Those peculiar little QR Codes…
Do you remember when QR Codes came into your life? I’m not sure when it happened. All I know is that now they are everywhere. We’ve got one (above) on our London Underground poster for Hotel on the Corner of Bitter and Sweet, I spotted two codes in the Evening Standard last night, and as I poured my cereal this morning – yep, there it was, a code on the back of the Cheerios packet.
Technology has a way of creeping into our lives so seemlessly we don’t notice the transition. We’ve gone from “what is that weird-looking thing on this package?” to “hang on, where’s the QR Code on this product?” without (metaphorically speaking) blinking.
Like me, you may have never thought about the QR Code and how it came into being. But Wikipedia informed me this morning that ‘the QR code was invented by the Toyota subsidiary Denso Wave in 1994 to track vehicles during the manufacturing process’. So there you have it. Formerly only used for industrial purpose, the codes moved into commercial and consumer use with the arrival and dissemination of smartphones.
Like with all ‘new technology’, it spreads fast as everyone feels they must adopt the new medium in some way to show they are moving with the times. However, regardless of whether it’s used in a special or original way or not, the QR Code undoubtedly has opened up fascinating possibilities to give any product its own media extension, and to the consumer immediate access to relevant material pertaining to that product. I was, in fact, quite taken with the news of Oxfam’s recent initiative, a free Shelflife app, which allows donors to ‘tag’ a QR code to an item they are giving to Oxfam and share a story behind that item. The next browser can scan this code and discover its past.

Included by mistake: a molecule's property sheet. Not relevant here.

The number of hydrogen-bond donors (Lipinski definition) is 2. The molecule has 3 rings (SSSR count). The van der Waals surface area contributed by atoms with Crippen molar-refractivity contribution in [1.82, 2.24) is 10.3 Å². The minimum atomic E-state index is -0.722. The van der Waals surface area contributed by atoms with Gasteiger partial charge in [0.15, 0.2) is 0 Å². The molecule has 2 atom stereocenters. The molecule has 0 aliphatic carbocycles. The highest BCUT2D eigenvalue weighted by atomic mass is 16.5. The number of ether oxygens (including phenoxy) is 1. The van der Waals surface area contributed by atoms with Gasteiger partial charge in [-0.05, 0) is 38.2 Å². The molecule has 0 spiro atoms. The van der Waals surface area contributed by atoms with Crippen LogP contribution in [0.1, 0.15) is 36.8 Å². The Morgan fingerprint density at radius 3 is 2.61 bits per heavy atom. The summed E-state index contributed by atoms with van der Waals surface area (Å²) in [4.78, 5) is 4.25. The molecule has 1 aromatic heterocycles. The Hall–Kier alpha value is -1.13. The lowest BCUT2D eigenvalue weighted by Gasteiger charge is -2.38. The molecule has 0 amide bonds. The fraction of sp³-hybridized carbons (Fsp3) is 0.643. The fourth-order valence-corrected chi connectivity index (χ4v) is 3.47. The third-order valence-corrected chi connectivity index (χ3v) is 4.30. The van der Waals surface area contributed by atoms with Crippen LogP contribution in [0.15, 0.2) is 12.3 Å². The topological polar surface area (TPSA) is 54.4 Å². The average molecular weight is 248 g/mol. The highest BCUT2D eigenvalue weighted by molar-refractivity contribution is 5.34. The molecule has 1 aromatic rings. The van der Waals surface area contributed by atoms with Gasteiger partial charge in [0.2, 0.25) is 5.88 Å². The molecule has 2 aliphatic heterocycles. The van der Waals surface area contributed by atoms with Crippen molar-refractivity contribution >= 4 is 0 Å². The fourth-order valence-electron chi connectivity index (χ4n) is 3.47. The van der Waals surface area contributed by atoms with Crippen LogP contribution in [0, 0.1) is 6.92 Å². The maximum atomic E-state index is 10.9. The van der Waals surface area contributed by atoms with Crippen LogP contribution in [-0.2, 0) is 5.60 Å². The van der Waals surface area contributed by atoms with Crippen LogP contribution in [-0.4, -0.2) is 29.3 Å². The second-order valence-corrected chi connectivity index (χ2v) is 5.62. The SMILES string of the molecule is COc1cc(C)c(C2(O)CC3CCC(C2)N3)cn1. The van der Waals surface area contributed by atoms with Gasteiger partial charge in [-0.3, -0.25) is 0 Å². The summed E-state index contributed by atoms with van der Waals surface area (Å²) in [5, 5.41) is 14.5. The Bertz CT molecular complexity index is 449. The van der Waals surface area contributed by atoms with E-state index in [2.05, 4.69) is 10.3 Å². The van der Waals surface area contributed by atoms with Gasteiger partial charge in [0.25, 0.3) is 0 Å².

A nice idea… who knows what interesting story a second-hand product might have? Although, like with all things, it doesn’t always work. I saw one book merely tagged with the comment: ‘This is a book I read’ (cheers mate). It can also backfire – apparently one sweater was tagged with the story that the girl it belonged to had been dumped by her boyfriend when she was wearing it. (Any superstitious soul might quickly put that back on the rack again…)
Anyway, have there been any QR Code initiatives that you loved the most?
Chiara Priorelli, Publicity & Online Marketing Manager